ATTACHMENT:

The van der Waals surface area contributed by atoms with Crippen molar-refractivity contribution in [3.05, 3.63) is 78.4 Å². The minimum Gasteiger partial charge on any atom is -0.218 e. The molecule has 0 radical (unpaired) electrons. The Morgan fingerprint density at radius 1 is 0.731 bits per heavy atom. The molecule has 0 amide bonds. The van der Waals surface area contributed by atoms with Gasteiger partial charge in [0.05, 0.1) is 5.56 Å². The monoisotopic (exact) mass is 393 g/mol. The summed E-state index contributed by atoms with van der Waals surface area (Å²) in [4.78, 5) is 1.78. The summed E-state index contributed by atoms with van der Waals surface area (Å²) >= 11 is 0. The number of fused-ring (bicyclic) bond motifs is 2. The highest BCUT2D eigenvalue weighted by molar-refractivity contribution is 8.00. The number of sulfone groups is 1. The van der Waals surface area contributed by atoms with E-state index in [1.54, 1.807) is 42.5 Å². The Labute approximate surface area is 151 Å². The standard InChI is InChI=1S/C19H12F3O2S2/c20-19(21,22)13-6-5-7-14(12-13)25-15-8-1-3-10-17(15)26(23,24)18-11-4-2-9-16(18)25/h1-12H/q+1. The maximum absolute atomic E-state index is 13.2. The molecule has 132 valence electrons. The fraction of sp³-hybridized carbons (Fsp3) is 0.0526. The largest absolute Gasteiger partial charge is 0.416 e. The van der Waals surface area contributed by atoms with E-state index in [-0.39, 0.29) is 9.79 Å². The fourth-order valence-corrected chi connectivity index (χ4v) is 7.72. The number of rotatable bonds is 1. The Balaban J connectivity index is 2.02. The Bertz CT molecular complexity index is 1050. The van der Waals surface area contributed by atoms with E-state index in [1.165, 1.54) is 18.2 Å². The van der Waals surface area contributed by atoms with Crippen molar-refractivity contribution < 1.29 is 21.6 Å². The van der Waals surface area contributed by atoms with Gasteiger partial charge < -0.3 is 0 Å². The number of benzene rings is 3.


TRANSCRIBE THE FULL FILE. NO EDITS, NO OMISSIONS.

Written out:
The van der Waals surface area contributed by atoms with Crippen molar-refractivity contribution in [3.05, 3.63) is 78.4 Å². The minimum Gasteiger partial charge on any atom is -0.218 e. The molecule has 0 radical (unpaired) electrons. The Morgan fingerprint density at radius 1 is 0.731 bits per heavy atom. The molecule has 0 amide bonds. The van der Waals surface area contributed by atoms with Gasteiger partial charge in [0.05, 0.1) is 5.56 Å². The monoisotopic (exact) mass is 393 g/mol. The summed E-state index contributed by atoms with van der Waals surface area (Å²) in [4.78, 5) is 1.78. The summed E-state index contributed by atoms with van der Waals surface area (Å²) >= 11 is 0. The number of fused-ring (bicyclic) bond motifs is 2. The highest BCUT2D eigenvalue weighted by molar-refractivity contribution is 8.00. The number of sulfone groups is 1. The van der Waals surface area contributed by atoms with E-state index in [1.54, 1.807) is 42.5 Å². The Labute approximate surface area is 151 Å². The standard InChI is InChI=1S/C19H12F3O2S2/c20-19(21,22)13-6-5-7-14(12-13)25-15-8-1-3-10-17(15)26(23,24)18-11-4-2-9-16(18)25/h1-12H/q+1. The maximum absolute atomic E-state index is 13.2. The molecule has 132 valence electrons. The fraction of sp³-hybridized carbons (Fsp3) is 0.0526. The largest absolute Gasteiger partial charge is 0.416 e. The van der Waals surface area contributed by atoms with E-state index in [-0.39, 0.29) is 9.79 Å². The fourth-order valence-corrected chi connectivity index (χ4v) is 7.72. The number of rotatable bonds is 1. The Balaban J connectivity index is 2.02. The Bertz CT molecular complexity index is 1050. The van der Waals surface area contributed by atoms with E-state index in [1.165, 1.54) is 18.2 Å². The van der Waals surface area contributed by atoms with Crippen molar-refractivity contribution < 1.29 is 21.6 Å². The van der Waals surface area contributed by atoms with Gasteiger partial charge < -0.3 is 0 Å². The number of benzene rings is 3.